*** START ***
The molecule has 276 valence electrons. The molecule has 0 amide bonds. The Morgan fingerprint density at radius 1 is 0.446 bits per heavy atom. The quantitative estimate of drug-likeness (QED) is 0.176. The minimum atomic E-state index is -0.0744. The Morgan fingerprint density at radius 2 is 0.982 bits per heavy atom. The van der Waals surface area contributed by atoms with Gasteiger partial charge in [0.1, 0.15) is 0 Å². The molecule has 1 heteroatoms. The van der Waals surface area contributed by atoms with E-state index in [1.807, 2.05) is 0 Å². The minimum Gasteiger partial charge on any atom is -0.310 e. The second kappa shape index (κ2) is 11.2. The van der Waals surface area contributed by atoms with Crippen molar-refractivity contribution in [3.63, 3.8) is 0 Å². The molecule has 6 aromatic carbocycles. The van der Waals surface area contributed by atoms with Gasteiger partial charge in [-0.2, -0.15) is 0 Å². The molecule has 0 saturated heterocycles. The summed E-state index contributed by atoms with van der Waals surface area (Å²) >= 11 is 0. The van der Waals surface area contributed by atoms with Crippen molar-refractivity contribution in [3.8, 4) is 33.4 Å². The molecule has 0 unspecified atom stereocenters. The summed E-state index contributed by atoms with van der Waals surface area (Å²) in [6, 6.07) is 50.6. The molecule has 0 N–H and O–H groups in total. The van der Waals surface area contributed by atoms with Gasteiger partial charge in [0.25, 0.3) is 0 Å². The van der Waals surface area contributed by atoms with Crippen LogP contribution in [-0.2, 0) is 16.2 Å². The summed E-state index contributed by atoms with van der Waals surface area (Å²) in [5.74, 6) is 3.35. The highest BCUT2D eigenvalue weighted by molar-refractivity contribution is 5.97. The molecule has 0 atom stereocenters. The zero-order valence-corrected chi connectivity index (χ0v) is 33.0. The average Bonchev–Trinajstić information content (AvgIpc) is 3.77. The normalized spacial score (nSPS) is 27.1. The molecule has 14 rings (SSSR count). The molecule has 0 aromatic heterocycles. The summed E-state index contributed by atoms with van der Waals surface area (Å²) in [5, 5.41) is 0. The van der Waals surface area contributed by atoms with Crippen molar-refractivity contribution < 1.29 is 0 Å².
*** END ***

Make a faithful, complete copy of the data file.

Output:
The molecule has 276 valence electrons. The molecule has 0 amide bonds. The Morgan fingerprint density at radius 1 is 0.446 bits per heavy atom. The quantitative estimate of drug-likeness (QED) is 0.176. The minimum atomic E-state index is -0.0744. The Morgan fingerprint density at radius 2 is 0.982 bits per heavy atom. The van der Waals surface area contributed by atoms with Gasteiger partial charge in [0.1, 0.15) is 0 Å². The molecule has 1 heteroatoms. The van der Waals surface area contributed by atoms with E-state index in [1.807, 2.05) is 0 Å². The minimum Gasteiger partial charge on any atom is -0.310 e. The second kappa shape index (κ2) is 11.2. The van der Waals surface area contributed by atoms with Crippen molar-refractivity contribution in [3.63, 3.8) is 0 Å². The molecule has 6 aromatic carbocycles. The van der Waals surface area contributed by atoms with Gasteiger partial charge in [-0.2, -0.15) is 0 Å². The molecule has 0 saturated heterocycles. The summed E-state index contributed by atoms with van der Waals surface area (Å²) >= 11 is 0. The van der Waals surface area contributed by atoms with Crippen molar-refractivity contribution in [3.8, 4) is 33.4 Å². The molecule has 0 unspecified atom stereocenters. The summed E-state index contributed by atoms with van der Waals surface area (Å²) in [6, 6.07) is 50.6. The molecule has 0 N–H and O–H groups in total. The van der Waals surface area contributed by atoms with Gasteiger partial charge in [0.25, 0.3) is 0 Å². The van der Waals surface area contributed by atoms with Crippen LogP contribution in [-0.2, 0) is 16.2 Å². The summed E-state index contributed by atoms with van der Waals surface area (Å²) in [5.74, 6) is 3.35. The highest BCUT2D eigenvalue weighted by molar-refractivity contribution is 5.97. The molecule has 0 atom stereocenters. The zero-order valence-corrected chi connectivity index (χ0v) is 33.0. The average Bonchev–Trinajstić information content (AvgIpc) is 3.77. The normalized spacial score (nSPS) is 27.1. The molecule has 14 rings (SSSR count). The molecule has 0 aromatic heterocycles. The summed E-state index contributed by atoms with van der Waals surface area (Å²) in [5, 5.41) is 0. The van der Waals surface area contributed by atoms with Crippen molar-refractivity contribution < 1.29 is 0 Å².